Overturning Roe v. Wade will harm people of color and burden Minnesota’s health care system, researcher says

A woman poses for a photo
Asha Hassan, a reproductive health researcher with the U of M’s Center for Antiracism Research for Health Equity.
Submitted

The potential overturning of abortion access nationally will harm people of color in Minnesota and tax the state’s health care workers, a University of Minnesota researcher said.

A leak in early May of a U.S. Supreme Court draft opinion indicated that the bench’s conservative majority are poised to overturn the landmark 1973 Roe v. Wade decision that legalized abortion. The move would send ripple effects across the state and country, said Asha Hassan, a reproductive health researcher with the U of M’s Center for Antiracism Research for Health Equity.

Asha warns that a potential reversal will disproportionately impact people of color in Minnesota and across the country. More than half of all people who seek abortions in the state and nationally are people of color, she added.

For that reason, I like to emphasize that they are racist policies,” she said of policies that limit or ban abortion. 

If abortion is banned, Minnesota and Illinois are the only states in the Upper Midwest whose current abortion access is expected to stay the same. This could make Minnesota a regional destination for abortion procedures in the near future, said Asha, who estimates that out-of-state patients could increase by 371 percent. She also predicted an increase in deaths among pregnant women who can’t receive abortions, particularly Black women. 

What will this potential future look like? Sahan Journal spoke with Asha about what’s likely to happen in Minnesota, and how communities of color will be impacted. 

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The following interview has been edited and condensed.

How will a potential overturning of Roe v. Wade impact Minnesota?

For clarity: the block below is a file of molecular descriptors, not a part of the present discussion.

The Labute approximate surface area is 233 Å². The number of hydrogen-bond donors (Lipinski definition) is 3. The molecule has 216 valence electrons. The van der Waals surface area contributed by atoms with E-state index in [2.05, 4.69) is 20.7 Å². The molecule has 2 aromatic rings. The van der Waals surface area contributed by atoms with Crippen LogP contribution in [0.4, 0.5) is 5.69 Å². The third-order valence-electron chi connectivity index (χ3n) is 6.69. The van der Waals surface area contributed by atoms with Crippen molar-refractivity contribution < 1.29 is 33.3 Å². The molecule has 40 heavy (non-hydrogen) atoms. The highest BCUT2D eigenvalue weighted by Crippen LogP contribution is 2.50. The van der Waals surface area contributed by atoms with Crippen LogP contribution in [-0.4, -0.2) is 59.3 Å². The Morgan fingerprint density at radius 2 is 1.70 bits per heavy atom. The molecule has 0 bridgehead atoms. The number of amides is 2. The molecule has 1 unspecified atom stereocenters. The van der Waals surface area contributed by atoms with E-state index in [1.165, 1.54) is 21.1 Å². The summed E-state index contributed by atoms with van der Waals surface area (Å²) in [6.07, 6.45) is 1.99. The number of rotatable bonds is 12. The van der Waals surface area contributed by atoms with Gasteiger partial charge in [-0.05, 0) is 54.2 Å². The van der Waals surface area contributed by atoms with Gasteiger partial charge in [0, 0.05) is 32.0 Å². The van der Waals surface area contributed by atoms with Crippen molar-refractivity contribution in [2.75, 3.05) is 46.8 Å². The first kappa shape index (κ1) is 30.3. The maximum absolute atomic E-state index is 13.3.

We have historically been one of the states that has significantly more access to abortion care than, say, our neighbors in South Dakota or North Dakota, where there have been erosions of abortion rights for the past decade. In South Dakota, there isn’t a single abortion provider within the state. Minnesota providers fly into South Dakota to provide that service.

That means we have a lot of people who come in from out of state, and we absolutely expect that to increase. With an overturning of Roe v. Wade, we can expect to see as high as a 371 percent increase in patients coming from our neighboring states, which include Wisconsin, Iowa, and North and South Dakota.

With an overturning of Roe v. Wade, we can expect to see a 371 percent increase in patients coming from our neighboring states, which include Wisconsin, Iowa, and North and South Dakota.

How would an overturning of Roe v. Wade impact people of color locally and nationally?

Because of the way structural racism and structural poverty works, abortion patients are extremely diverse. The majority of all abortion patients are people of color. So, when restrictions happen, they do tend to disproportionately harm BIPOC [Black, indigenous, people of color] patients. 

Pregnancy is a very difficult thing. People die every single day in this country due to pregnancy-related issues, and we can for sure expect that to increase if there isn’t an option for them to care for those folks.

There’s some estimates that say that we can expect a 21 percent increase [nationally] in pregnancy-related deaths for all populations if Roe v. Wade is overturned. And for Black folks, we can expect to see up to a 33 percent increase, which is, of course, significantly worse. This is consistent with what we know: it’s disproportionately harming BIPOC folks.

With trigger laws, how many states will outright ban abortion, and will the procedure still be available when a patient’s life is in danger? 

It’s really hard to tell. States like Wisconsin, for example, have zombie laws. These are laws from a long time ago that have not been updated and are technically the law of the land if the federal government is no longer protecting Roe v. Wade. How that is going to actually play out is a little too soon to tell.

I know there has been a lot of confusion and medical inaccuracy in how state legislators across the country define abortion and define “medically necessary.” 

I think this has really popped up with the ectopic pregnancy debate. The treatment for etopic pregnancies is an abortion, and it is medically necessary. It’s an incredibly complicated issue that people are trying to distill down to “yes-no,” and it’s never that simple.